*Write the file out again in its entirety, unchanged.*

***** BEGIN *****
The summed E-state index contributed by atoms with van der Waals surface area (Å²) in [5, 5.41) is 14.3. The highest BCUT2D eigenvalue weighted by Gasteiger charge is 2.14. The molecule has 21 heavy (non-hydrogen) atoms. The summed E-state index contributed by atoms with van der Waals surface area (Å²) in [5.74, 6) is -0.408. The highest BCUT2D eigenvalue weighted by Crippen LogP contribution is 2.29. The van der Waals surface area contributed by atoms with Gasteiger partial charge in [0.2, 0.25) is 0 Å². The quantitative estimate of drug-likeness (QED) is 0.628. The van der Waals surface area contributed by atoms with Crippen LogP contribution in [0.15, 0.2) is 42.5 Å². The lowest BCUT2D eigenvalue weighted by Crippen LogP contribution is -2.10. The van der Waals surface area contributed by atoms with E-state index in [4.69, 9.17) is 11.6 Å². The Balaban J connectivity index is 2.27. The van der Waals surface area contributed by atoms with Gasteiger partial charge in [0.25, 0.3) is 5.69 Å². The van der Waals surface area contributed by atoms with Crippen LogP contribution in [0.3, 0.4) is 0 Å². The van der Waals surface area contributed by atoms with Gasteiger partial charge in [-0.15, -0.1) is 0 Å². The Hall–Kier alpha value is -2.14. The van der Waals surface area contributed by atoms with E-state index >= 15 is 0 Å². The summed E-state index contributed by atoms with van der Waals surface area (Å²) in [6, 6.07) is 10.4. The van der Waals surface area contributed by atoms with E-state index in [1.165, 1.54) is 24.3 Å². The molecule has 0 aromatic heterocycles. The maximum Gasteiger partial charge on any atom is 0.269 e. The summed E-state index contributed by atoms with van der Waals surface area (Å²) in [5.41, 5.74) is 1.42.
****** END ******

The summed E-state index contributed by atoms with van der Waals surface area (Å²) in [5, 5.41) is 14.3. The highest BCUT2D eigenvalue weighted by Gasteiger charge is 2.14. The molecule has 21 heavy (non-hydrogen) atoms. The summed E-state index contributed by atoms with van der Waals surface area (Å²) in [5.74, 6) is -0.408. The highest BCUT2D eigenvalue weighted by Crippen LogP contribution is 2.29. The van der Waals surface area contributed by atoms with Gasteiger partial charge in [0.2, 0.25) is 0 Å². The quantitative estimate of drug-likeness (QED) is 0.628. The van der Waals surface area contributed by atoms with Crippen LogP contribution in [0.15, 0.2) is 42.5 Å². The lowest BCUT2D eigenvalue weighted by Crippen LogP contribution is -2.10. The van der Waals surface area contributed by atoms with E-state index in [4.69, 9.17) is 11.6 Å². The Balaban J connectivity index is 2.27. The van der Waals surface area contributed by atoms with Gasteiger partial charge in [0.25, 0.3) is 5.69 Å². The van der Waals surface area contributed by atoms with Crippen LogP contribution in [0.3, 0.4) is 0 Å². The van der Waals surface area contributed by atoms with Gasteiger partial charge in [-0.15, -0.1) is 0 Å². The Hall–Kier alpha value is -2.14. The van der Waals surface area contributed by atoms with E-state index >= 15 is 0 Å². The summed E-state index contributed by atoms with van der Waals surface area (Å²) in [6, 6.07) is 10.4. The van der Waals surface area contributed by atoms with E-state index in [1.165, 1.54) is 24.3 Å². The molecule has 0 aromatic heterocycles. The maximum Gasteiger partial charge on any atom is 0.269 e. The summed E-state index contributed by atoms with van der Waals surface area (Å²) in [5.41, 5.74) is 1.42.